Negotiating with the Taliban is a prerequisite for withdrawal of foreign troops and long-term stability in Afghanistan, according to Afghanistan: Negotiating Peace, a recent report by the Century Foundation. But a deal with the Taliban may be unacceptable to most of the Afghan population, given their current and past abuses against civilians, particularly women, minorities, and certain political groups.
While the report recommends independent international mediation in reconciliation efforts, the future role of the United Nations, international security forces, and donors remains uncertain. The report calls for hard compromises for peace, but will these compromises erode hard-fought rights protections, and in the process, further undermine the legitimacy of international involvement in Afghanistan?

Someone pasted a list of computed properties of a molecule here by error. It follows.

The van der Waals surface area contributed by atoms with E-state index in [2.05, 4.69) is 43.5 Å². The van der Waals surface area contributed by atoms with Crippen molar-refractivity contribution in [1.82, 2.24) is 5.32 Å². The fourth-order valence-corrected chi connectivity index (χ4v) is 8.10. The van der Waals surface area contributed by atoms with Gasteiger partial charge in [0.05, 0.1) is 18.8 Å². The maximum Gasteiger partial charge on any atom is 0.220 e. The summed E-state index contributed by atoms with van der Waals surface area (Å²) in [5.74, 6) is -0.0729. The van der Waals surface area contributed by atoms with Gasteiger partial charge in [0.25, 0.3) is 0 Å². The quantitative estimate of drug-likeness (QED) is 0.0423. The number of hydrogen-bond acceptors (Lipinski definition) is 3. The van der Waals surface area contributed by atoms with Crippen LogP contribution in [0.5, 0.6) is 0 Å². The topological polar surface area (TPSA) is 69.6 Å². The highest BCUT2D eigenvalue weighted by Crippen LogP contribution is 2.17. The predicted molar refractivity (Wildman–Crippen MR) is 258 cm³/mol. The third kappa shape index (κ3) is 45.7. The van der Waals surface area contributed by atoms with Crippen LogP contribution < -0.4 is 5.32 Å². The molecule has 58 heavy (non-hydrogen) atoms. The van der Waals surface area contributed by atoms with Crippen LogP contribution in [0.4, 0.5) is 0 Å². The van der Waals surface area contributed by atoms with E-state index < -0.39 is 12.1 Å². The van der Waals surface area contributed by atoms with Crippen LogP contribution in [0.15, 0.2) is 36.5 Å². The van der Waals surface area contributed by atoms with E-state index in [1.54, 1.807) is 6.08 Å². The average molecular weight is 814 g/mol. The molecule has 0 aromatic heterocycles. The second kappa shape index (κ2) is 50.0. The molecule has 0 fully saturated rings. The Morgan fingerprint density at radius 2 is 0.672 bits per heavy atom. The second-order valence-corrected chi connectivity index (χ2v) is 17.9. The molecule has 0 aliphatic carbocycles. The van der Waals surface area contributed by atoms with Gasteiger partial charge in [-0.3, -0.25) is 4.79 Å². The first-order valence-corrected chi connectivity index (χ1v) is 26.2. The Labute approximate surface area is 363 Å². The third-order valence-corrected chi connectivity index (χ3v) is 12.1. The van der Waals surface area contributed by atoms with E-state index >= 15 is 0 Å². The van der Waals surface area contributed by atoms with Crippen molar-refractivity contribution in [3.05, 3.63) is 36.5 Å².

This Open Society Foundations event looks at the future of reconciliation in Afghanistan. The discussion focuses on challenges to successful reconciliation, and the roles of the international community and Afghan civil society in peace negotiations. Speakers additionally address concerns about the rights protection, particularly women’s rights.
- Ahmad Nader Nadery, Commissioner, Afghanistan Independent Human Rights Commission
- Francesc Vendrell, Member, Century Foundation Task Force on Afghanistan
- Anthony Richter, Associate Director, Open Society Foundations (moderator)
Please Note: The audio from this event has been truncated due to technical difficulties.